zAustralian Wind Alliance (old)

Help shape the future of wind energy in NSW

What’s at stake

  • The NSW Planning Department has developed a new Planning Framework for wind farms in NSW. It replaces the existing Draft Guidelines for wind farms which have languished in draft form since 2011.

  • There are some positives in the new framework but an overzealous approach to ‘visual impact’ threatens to sharply reduce the amount of new wind energy in NSW.


  • You can lodge a submission to the Department telling them that this new framework needs to focus on building more clean, renewable wind energy.




How to lodge a submission

  1. Check the information below for our take on the pros and cons of the Framework.
  2. Write up your own submission. It can be as brief or as detailed as you’d like. The main point is to argue for the best deal for wind energy in NSW.
  3. Point out if you're a NSW resident.
  4. Email your submission to
  5. CC, or forward, a copy to us at




What’s in the Framework?

The proposed framework documents are on the Department’s web site.


In summary, while the suggested process is a step forward, the assessment of ‘visual impact’ - which is ultimately a completely subjective criteria - is too restrictive and is given too much importance in the decision-making process.

The danger is that consideration of ‘visual impact’ will outweigh the goal of facilitating more wind energy development in NSW and reduce the benefits to local communities and to the environment.




Clean Energy Objective


The framework’s purpose of securing the benefits of wind farm development for NSW is not articulated strongly enough.


  • Because the NSW government does not have a legislated target for the development of renewable energy in the state, the extent to which the Framework needs to deliver projects to meet this target is unclear. This leads to a situation where amenity issues such as ‘visual impact’ can be seen as more important than the bigger goal of building renewable energy to reduce emissions.

  • We recommend that the document’s Strategic Context restate these benefits, alongside recognition of “impacts on communities”, to properly acknowledge the merits of wind development.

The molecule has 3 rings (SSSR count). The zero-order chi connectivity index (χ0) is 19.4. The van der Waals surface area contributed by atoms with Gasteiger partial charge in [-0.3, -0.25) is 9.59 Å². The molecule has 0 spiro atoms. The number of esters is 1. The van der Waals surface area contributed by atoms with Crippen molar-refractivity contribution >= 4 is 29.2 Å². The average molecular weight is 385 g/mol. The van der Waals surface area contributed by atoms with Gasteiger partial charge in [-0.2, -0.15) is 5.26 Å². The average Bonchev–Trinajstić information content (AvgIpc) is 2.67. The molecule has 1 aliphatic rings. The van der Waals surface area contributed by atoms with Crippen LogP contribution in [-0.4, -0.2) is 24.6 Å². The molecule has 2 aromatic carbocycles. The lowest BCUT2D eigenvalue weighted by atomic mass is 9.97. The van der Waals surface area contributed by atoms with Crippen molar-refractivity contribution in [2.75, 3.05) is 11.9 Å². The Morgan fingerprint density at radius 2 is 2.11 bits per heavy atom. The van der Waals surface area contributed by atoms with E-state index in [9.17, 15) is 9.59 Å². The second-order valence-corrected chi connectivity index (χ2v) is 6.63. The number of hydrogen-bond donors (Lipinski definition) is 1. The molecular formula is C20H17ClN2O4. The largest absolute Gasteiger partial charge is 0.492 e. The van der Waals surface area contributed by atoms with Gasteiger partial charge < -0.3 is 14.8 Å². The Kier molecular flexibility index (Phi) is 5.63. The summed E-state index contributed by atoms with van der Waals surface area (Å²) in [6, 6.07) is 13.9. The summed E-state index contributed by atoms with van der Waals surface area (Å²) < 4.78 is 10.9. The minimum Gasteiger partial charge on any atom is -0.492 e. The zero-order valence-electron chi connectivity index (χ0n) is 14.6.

Credit where credit’s due

There are a number of aspects of this framework that represent a clear improvement on the current draft guidelines.


  • The fact that this Framework is being finalised is a positive step, even if long overdue. Finalisation of the Framework will provide some level of certainty for regional communities, landholders and wind farm developers.

  • The Framework shifts away from the idea of ‘buffer zones’ between turbines and residences that granted an effective veto over particular turbines to wind farm neighbours.

  • The framework encourages benefit-sharing and promotes effective community engagement with rural communities. AWA has strongly advocated for these issues for many years and we welcome this focus.

  • The noise guidelines are broadly in line with those adopted in South Australia. This is a positive development that brings NSW in line with other states.

  • The issue of health is given the short shrift it deserves. The Framework references the positions of the National Health and Medical Research Council and NSW Health Department that there is no evidence of wind turbines causing adverse impacts on health.

  • An updated study commissioned by the NSW government accompanies the Framework. It again finds there is no consistent evidence that wind farms decrease property prices.


Visual Impact

The visual impact section of the Framework places unreasonable restrictions on how close turbines can be to residences - in some cases, up to 8km away.

It is not clear that the benefits of an individual turbine in terms of emissions reduction, local economic benefits, etc are sufficiently considered against perceived visual impact.


How the Visual Impact Bulletin works

  • Around half of the Framework’s 60 pages is devoted to the ‘Visual Impact Bulletin’, which outlines how visual impact will be assessed. This gives you an idea of the weight given to this single aspect of the assessment process.

  • The requirement to conduct early community consultation around visual impact, while good in theory, is problematic. The developer will be announcing their intention to build a wind farm at a stage when very few details of the project design have been finalised. This uncertainty will be a challenge to handle as wind farm opponents may choose to use this to fight the project by creating community division.

  • In its assessment, the Department is on the look-out for:

    • turbines that are too close to residences, and
    • situations where wind turbines are visible in a large proportion of the residence’s field of view. Any turbines out to 8km, in this or any other wind farm, are counted.

  • Any turbines that fall into these categories are deemed to cause significant visual impact and will be subject to ‘further assessment’. These turbines are not automatically ruled out so this is a step forward from the previous guidelines, but it is not clear how much impact is too much impact.

  • Developers need to manage this impact, by ‘other design solutions’ such as  moving the turbine, providing screening, etc. One option is to negotiate a financial agreement with the neighbour. We welcome the inclusion of this option.

Problems with the Visual Impact Bulletin